What Can Modi Learn From Lee Kuan Yew?

First of all, that democracy is no excuse for inertia.

India's leader needs to sell reform.

Photographer: Lakruwan Wanniarachchi/AFP/Getty Images

Prime Minister Narendra Modi's recent political stumbles are a reminder of the unruliness of India's democracy. Last week, Modi’s government failed to get an amended land-acquisition bill -- probably the most important reform he's yet tried to implement -- through Parliament. Modi's only choice now is to extend the measures by executive order. That will only buy him time until Parliament reconvenes in a month, though; it won't convince businesses to invest. More worryingly, India’s opposition, devastated and weak after Modi’s sweeping election win 10 months ago, is rejuvenated and likely to block more radical reforms if for no reason other than to take him down a peg.

QuickTake India's Aspirations

Indian leaders long envied Singapore's late Lee Kuan Yew because without political opposition, he was able to get things done. But Lee himself made the point that India's democracy was no excuse for slow growth and stalled reforms. Speaking in Delhi in 2005, Lee said, “Democracy should not be made an alibi for inertia. … The real issue is whether any country's political system, irrespective of whether it is democratic or authoritarian, can forge a consensus on the policies needed for the economy to grow and create jobs for all, and can ensure that these basic policies are implemented consistently without large leakage."

Even in India, it's possible to arrive at a reasonable consensus on reform. It's happened before, between 1991 and 2004 -- a period in which India had four prime ministers, representing all sides of the political spectrum. Despite political volatility, the country saw steady, consistent economic reform and a decisive transition away from socialism. The changes laid the foundation for the 8-9 percent growth India achieved between 2003 and 2008.

Unfortunately, agreement on the need to deepen market reforms broke down between 2005 and 2014. Complacency -- one result of high growth -- was partly to blame. So was a misreading of electoral verdicts. It was widely believed that a right-wing coalition led by Modi's Bharatiya Janata Party lost in 2004 because of its focus on liberalization, and that a Congress-led coalition won a second term in 2009 because it had focused on welfare policies instead. Between 2010 and 2014, the government adopted some policies that were outright antagonistic to business.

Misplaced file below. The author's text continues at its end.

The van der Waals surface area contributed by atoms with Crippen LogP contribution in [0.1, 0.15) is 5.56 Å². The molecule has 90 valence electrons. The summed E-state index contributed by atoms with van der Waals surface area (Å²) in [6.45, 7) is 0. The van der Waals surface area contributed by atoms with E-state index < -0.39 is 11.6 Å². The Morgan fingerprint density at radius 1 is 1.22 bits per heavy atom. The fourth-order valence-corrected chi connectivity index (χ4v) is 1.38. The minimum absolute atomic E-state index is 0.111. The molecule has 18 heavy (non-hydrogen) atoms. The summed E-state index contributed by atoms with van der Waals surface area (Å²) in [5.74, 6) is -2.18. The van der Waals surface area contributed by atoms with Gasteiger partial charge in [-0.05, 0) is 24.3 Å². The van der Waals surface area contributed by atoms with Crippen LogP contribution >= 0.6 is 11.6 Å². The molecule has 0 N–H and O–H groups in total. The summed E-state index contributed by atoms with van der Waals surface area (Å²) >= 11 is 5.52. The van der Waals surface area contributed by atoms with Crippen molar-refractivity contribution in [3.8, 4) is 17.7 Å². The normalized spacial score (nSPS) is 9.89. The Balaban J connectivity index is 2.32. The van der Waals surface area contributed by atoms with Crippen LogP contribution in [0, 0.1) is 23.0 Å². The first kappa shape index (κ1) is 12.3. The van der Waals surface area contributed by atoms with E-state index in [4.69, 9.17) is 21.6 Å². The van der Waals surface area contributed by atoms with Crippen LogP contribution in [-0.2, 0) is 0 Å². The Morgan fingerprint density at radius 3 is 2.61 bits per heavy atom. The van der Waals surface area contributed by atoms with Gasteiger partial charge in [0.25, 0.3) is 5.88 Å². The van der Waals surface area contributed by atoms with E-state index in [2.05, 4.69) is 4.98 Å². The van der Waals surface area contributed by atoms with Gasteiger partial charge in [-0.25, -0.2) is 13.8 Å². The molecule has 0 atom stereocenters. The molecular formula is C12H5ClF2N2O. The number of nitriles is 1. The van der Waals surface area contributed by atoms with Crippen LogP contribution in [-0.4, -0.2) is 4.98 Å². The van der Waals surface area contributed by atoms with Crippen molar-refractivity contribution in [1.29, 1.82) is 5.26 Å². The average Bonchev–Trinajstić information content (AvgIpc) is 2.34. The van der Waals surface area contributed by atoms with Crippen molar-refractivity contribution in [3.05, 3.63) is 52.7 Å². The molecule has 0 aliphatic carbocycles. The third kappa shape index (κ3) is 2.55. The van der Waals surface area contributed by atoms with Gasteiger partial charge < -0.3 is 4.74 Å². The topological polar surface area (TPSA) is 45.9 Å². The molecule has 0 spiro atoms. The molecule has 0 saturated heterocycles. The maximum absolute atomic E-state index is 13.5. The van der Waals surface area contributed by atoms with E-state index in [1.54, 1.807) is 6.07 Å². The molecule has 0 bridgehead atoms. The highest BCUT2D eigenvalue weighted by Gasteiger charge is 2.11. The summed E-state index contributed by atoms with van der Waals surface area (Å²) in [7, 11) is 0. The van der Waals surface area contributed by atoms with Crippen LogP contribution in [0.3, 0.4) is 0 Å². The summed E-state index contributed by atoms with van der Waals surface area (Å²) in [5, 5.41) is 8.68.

Instead of bemoaning India's system, Modi has to make it work for him again. Thus far he's eased conditions for doing business in India, and his government has ended the careless obstructionism of its predecessor. But that's low-hanging fruit; even the failed land reforms are relatively minor. Eventually, to move farmers off the land -- where half of India's work force wastes away producing just 15 percent of GDP -- India will need to build factories and modern infrastructure. That will require not just acquiring farmland, but revamping labor laws and easing rules on foreign investment. It will mean privatizing the behemoth state sector, which is a drag on the rest of the economy.

The first thing Modi needs to do is reach out to regional parties outside his own coalition, which hold the balance of power in the upper house of Parliament. These parties rule some of India’s biggest states, including Uttar Pradesh, West Bengal, Tamil Nadu and Orissa. Not all of them are as reflexively anti-Modi as the opposition Congress party is; indeed, many have their own issues with Congress as well. Already on some less-contentious reforms such as increasing the foreign investment limit in insurance to 49 percent and using auctions to allocate India’s mines, Modi has successfully courted smaller parties to get bills passed. On mines, he dangled money: The proceeds from auctions will go to states rather than the federal government. More such bargains are needed.

Second, Modi needs to exploit the contradictions within Congress, which controls the largest number of seats in the upper house. The Congress has reformist elements, too, and Modi can appeal directly to Congress chief ministers as well. Many had serious reservations about the existing land acquisition law, which their own party put into place while in power.

Third, Modi must talk to the people of India about reforms directly and more honestly than he has thus far. Last week, he used his weekly radio program to explain his land reforms to farmers, but by then opposition had already mobilized. Modi is no economist, but he needs to start talking economics to the average Indian.

Finally, the Prime Minister can do more to press some of the states run by his own BJP to start implementing the reforms he's talking about. Even on land acquisition, they can take the lead in formulating their own set of rules. Success would have a strong demonstration effect on other parts of the country and in New Delhi.

There's little doubt that promoting reform in India is a much harder task than Lee faced in Singapore, as he would've been the first to admit. But as Lee pointed out in that same Delhi speech, there's no guarantee that authoritarian governments can succeed any better. India's democratic system has great strengths, as illustrated by Tuesday's Supreme Court verdict striking down part of a law allowing authorities to jail people for offensive online posts. Modi just needs to use it better.

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